Academic journal article Academy of Educational Leadership Journal

Doctoral Programs in Accounting and Intellectual Contributions of Accounting Faculty at Non-Doctoral Institutions

Academic journal article Academy of Educational Leadership Journal

Doctoral Programs in Accounting and Intellectual Contributions of Accounting Faculty at Non-Doctoral Institutions

Article excerpt


This study examines the curricula and training of doctoral accounting students and intellectual contributions of accounting faculty at non-doctoral institutions in Texas. The Association to Advance Collegiate Schools of Business International Standards classifies faculty intellectual contribution into three fields: discipline-based scholarship research, contributions to practice, and pedagogical research. We find that doctoral accounting students are primarily trained to promote discipline-based scholarship research, while accounting faculty in selected non-doctoral institutions produce intellectual contributions on applied and pedagogical topics.


The purpose of this study is to evaluate the role of doctoral accounting programs in training accounting faculty members who would teach in schools accredited by The Association to Advance Collegiate Schools of Business (AACSB) International. Accreditation for business programs in colleges and universities is comparable to the ISO9000 and ISO14000 certification in the industry as a way to improve the quality of processes and products (Munilla et al. 1998). Under the pre- 1991 standards, AACSB accreditation was confined to large and research-oriented institutions with adequate resources to meet rather narrowly defined criteria of academic scholarship-publications in quality refereed academic journals. As small and medium-sized institutions with teaching as their primary mission also wanted to improve their educational programs through accreditation, AACSB International gradually adopted new standards to allow both research- and teaching-oriented institutions to seek accreditation.

Under the mission-driven standards adopted in 1991 and 2003 (continuously updated afterwards) (AACBS International 2008), institutions can take advantage of their unique strengths in higher education. For example, previous standards on intellectual contributions referto basic or discipline-based scholarship only (the discovery of new knowledge that is published in refereed academic journals), but new standards in 1991 and 2003 broadened the definition by adding two additional categories: 1) contributions to practice and 2) learning and pedagogical research. Standards in 1991 and 2003 employ different, but comparable, terms to describe each of the classified faculty intellectual outputs: basic research, applied research, and intellectual development in 1991, but discipline-based scholarship, contributions to practice, and learning and pedagogical research in 2003. This paper uses terms employed in the 2003 document.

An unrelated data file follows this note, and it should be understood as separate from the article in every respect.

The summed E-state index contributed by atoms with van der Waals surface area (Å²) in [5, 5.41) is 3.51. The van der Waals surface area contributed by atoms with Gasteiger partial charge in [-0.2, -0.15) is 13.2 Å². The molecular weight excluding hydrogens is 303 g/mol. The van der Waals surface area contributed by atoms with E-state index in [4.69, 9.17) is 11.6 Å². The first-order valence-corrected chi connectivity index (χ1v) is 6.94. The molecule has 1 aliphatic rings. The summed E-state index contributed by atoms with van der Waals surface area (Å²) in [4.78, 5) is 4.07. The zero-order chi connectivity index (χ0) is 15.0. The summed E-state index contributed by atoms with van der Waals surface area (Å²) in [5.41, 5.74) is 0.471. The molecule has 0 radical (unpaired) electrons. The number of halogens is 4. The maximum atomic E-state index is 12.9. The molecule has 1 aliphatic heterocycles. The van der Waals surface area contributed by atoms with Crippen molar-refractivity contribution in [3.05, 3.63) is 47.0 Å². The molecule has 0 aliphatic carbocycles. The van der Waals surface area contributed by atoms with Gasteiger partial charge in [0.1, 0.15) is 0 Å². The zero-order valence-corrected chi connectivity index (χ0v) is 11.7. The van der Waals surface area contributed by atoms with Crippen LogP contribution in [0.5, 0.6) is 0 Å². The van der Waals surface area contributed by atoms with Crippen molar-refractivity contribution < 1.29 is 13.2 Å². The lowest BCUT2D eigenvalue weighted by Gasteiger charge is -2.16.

Under the 2003 standards, membership in AACSB International is open to any academic institution that demonstrates the intellectual activities of their faculty in line with its announced educational mission. For example, institutions with doctoral programs place emphasis on discipline-based scholarship, while institutions with a primary undergraduate teaching focus select learning and pedagogical research as their primary categories in intellectual contributions. Institutions with master' s degree programs could balance three areas (McKenna et al. 1997). In each case, faculty members must demonstrate competence through intellectual activities for attaining initial AACSB accreditation and maintenance (Swinney et al. 2002).

AACSB International Standards classify faculty into two distinct groups based on their academic qualifications: academically or professionally qualified faculty members. The former is trained to perform academic research with a terminal degree in their area of teaching, while the latter is expected to bring real-world experience into the classroom. Since business academic curricula must address real-world issues, a combination of instruction in both academic rigor and current real -world experience would equip business graduates with critical thinking as well as applicable knowledge and skills in business. In general, academically qualified faculty members produce intellectual outputs that enable their institution to move toward achieving its educational mission. …

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